The Real Injustice in the Anambra State Governorship Election
A lot has been said about the November 16th Anambra State Governorship Election mostly out of emotion; a feeling of disappointment with the performance of the Independent National Electoral Commission (INEC). The disappointments are not misplaced considering the amount of resources and time put into preparing for the election. INEC deserves all the opprobrium it has so far received. But the way forward is not to sit in despair or predict apocalypse in 2015 as some are already doing. What we can do is try to understand what went wrong and work to prevent a reoccurrence.
Having reviewed most of the reports and results of the election, what is particularly disturbing is the level of participation. Anambra state based on the 2006 census figures has a population of about 4 million people; according to INEC, about 1. 7 Million Voters were registered for the 2013 Governorship election. Of the over 1.7 Million registered Voters, only a little over 400 thousand voted. Without going into the debate of who is responsible, whether INEC or the political parties; I believe there is something fundamentally wrong with 400 thousand deciding for 1. 7 Million. An election that allows for whatever reasons a minority of registered voters to decide for the majority cannot produce a fair result.
The condition for declaring a candidate winner in a governorship election is provided for in section 179 Constitution of the Federal Republic of Nigeria 1999 as amended. I have read section 179 and feel very disturbed that it emphasizes votes cast and not registered voters. For ease of reference I will reproduce 179 especially subsection (2). It provides - “A candidate for an election to the office of Governor of a state shall be deemed to have been duly elected where, there being two or more candidates – (a) he has the highest number of votes cast at the election; and (b) he has not less than one-quarter of all the votes cast in each of at least two—thirds of all the local government areas in the State”
From the above provision it does not matter how many citizens or registered voters participate in the election. What appears to be important is that there is an election and the votes cast for the winner are evenly distributed in at least two-thirds of all local government areas in the state. This requirement I believe explains the general lack of interest in voter turnout and complaints about disenfranchisement. It is irony that sections 69 and 110 Constitution of the Federal Republic of Nigeria 1999 as amended which provides conditions for recall of federal and state legislators emphasizes registered voters. Section 69 for instance provides - “.A member of the Senate or of the House of Representatives may be recalled as such a member if – (a) there is presented to the Chairman of the Independent Electoral Commission a petition in that behalf signed by not more than one-half of the persons registered to vote in that members constituency alleging their loss of confidence in that member; and (b) the petition is thereafter, in a referendum conducted by the Independent National Electoral Commission within ninety days of the date of receipt of the petition, approved by a simple majority of the votes of the persons registered to vote in that member’s constituency”.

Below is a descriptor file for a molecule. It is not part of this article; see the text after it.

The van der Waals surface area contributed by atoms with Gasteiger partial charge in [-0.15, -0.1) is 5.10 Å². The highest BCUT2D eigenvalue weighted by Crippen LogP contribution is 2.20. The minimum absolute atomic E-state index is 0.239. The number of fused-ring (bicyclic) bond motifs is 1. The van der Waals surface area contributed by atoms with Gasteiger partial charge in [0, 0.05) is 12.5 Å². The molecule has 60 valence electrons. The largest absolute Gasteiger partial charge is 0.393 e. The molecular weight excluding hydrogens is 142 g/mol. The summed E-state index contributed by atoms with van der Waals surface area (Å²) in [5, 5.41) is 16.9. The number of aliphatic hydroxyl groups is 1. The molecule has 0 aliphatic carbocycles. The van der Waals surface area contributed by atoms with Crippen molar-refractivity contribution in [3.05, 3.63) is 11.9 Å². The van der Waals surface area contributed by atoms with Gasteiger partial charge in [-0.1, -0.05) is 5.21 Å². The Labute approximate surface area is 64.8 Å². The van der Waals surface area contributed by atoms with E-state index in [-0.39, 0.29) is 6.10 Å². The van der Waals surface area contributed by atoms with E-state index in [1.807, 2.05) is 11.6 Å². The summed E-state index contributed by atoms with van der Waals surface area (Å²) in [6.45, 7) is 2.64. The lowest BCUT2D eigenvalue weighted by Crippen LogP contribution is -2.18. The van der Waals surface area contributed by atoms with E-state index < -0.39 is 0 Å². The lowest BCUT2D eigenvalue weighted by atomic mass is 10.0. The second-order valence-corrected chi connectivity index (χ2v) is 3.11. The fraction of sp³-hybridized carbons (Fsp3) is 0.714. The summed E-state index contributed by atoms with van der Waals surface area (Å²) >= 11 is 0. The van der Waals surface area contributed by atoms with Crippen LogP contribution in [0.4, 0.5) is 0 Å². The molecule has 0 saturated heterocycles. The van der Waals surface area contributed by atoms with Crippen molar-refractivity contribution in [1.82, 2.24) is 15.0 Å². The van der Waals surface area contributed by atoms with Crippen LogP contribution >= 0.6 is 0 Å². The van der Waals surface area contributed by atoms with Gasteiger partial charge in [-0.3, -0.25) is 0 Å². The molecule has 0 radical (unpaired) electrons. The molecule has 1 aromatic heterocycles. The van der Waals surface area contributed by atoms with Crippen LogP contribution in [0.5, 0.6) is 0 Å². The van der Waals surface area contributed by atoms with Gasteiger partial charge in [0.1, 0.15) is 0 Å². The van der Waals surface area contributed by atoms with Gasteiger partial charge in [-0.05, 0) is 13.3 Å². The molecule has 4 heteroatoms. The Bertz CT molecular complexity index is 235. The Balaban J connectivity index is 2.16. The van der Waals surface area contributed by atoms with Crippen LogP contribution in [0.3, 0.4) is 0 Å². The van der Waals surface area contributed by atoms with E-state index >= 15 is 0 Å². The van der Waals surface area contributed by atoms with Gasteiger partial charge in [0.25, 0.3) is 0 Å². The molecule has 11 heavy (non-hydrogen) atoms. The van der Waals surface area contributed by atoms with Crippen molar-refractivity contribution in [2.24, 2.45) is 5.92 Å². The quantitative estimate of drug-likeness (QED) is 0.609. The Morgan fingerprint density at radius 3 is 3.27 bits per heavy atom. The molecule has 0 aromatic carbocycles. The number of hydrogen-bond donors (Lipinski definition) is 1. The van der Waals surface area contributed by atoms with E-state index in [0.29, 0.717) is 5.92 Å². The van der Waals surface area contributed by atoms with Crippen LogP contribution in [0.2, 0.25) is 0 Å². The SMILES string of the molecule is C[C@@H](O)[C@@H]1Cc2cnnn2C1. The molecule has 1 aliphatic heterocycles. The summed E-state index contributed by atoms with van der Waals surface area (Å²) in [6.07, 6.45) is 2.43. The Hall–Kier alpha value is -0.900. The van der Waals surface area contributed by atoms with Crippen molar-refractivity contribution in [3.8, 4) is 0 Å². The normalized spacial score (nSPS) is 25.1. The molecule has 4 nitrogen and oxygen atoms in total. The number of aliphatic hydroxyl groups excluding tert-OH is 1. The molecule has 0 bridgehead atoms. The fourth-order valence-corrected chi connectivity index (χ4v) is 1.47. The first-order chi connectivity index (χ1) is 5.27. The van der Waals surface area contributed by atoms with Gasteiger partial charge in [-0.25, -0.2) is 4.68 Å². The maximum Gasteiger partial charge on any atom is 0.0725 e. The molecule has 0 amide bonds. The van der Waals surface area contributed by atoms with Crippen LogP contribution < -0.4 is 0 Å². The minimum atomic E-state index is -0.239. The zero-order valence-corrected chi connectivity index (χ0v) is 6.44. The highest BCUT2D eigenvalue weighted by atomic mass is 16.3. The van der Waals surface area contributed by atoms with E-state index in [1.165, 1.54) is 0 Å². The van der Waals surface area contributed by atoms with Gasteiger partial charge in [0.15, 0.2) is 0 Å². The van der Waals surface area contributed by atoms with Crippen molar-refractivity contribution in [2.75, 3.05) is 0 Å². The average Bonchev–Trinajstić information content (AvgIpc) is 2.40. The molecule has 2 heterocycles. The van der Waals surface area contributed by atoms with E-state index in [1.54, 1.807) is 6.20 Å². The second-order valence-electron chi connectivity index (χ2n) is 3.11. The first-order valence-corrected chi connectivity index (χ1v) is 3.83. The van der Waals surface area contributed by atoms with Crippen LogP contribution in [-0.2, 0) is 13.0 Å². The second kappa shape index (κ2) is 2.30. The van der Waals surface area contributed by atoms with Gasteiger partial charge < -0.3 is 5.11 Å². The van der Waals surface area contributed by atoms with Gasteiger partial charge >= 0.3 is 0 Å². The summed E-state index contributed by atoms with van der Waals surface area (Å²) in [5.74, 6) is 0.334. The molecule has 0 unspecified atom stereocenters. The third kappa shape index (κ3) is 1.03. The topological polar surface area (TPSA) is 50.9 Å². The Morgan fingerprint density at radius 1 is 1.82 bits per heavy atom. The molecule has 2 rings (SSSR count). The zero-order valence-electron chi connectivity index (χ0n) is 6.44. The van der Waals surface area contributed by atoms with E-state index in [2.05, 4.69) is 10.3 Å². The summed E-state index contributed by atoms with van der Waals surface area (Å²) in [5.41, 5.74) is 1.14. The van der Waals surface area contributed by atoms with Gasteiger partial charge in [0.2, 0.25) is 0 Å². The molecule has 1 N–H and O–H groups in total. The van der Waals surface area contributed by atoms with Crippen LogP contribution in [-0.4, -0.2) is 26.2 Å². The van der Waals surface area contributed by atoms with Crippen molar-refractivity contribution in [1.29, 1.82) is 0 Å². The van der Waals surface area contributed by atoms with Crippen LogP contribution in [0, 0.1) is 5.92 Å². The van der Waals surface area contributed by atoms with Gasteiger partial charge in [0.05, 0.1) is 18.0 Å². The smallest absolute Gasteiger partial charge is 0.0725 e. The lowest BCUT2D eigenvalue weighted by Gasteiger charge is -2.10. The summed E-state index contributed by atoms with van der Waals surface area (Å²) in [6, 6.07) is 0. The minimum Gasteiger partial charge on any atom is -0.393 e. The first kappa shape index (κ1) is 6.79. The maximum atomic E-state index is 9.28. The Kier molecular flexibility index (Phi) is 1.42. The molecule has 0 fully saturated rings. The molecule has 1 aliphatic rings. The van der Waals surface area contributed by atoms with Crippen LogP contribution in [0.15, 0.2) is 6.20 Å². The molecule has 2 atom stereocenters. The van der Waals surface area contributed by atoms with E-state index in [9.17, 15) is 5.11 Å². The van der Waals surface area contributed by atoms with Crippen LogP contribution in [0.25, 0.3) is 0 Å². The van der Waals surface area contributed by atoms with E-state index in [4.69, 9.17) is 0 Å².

The cornerstone of elections is participation; the ability of citizens to determine freely how they are governed or who governs them. It is a right guaranteed by article 21 of the Universal Declaration of Human Rights (UDHR) “(1) Everyone has the right to take part in the government of his country, directly or through chosen representatives”; the International Covenant on Civil and Political Rights (ICCPR) article 25 every citizen shall have the right and opportunity to “ to take part in periodic elections.....;to vote and be elected at genuine periodic elections”; the African Charter on Human and People’s Rights (ACHPR) article 13 “ every citizen of a country shall have a right to participate freely in the government of his country, either directly or through freely chosen representatives...”
I imagine that some may argue that political participation is not obligatory. In other words, a citizen can choose to participate or not participate in a political process. That may be true, but if elections are not mere rituals and the object of elections is participation of citizens, then, there should be sufficient participation as threshold to a valid election. The sparse voter turnout as in Anambra state cannot be sufficient participation. The National Assembly needs to urgently review the constitutional requirements for elections especially for the presidential and governorship elections in Nigeria (specifically sections 134 and 179) and replace the words “votes cast” with “registered votes cast”. That way, the voter can be god again – Vox populi, vox Dei.
Senior Legal/ Programme Officer, HURILAWS
Another perspective on the National Conference
It is not in dispute that there is an urgent need for a National Dialogue or Conference on Nigeria. This will enable us correct past mistakes and acts of injustice of the country and create avenues for a better and more united Nigeria under a generally accepted supreme constitution.
While we commend President Goodluck Jonathan for his decision to facilitate the National Dialogue or Conference and for setting up the Dr. Femi Okorounmmu technical committee to draw up modalities for the conference, we are concerned about the suspicion and lethargy that has so far trailed his decision.
Mindful of previous experience and the tendency for political calculations to derail the objectives of the conference, most people have questioned the agenda of the President - Why now, a few months to the 2015 general elections? Others point to previous committees and committee reports all of which have not been implemented by the government.
These suspicions are understandable that is why it is incumbent on the President to ensure the Okorounmmu technical committee deliver on its mandate within the agreed time frame which is 6 weeks.
We also believe that if the President wants to be successful at this exercise he needs to raise his trust quotient; one way to do this is to by word and conduct ensure the outcome of the dialogue/conference is not interfered with either by the executive or legislature.
Finally, we admonish the Okorounmmu technical committee to heed the advice of most elder statesmen by drawing up its modalities to adhere to these principles -
The opinions of the majority and that of the minority must be given equal expression.
The committee is drawing up its modalities must take into account the existing diversity in terms of language, age, gender, religion, ethnicity etc. The fact of diversity in Nigeria is a known one. Nigeria is made up of a multi ethnic and multi cultural, multi religious groups of people.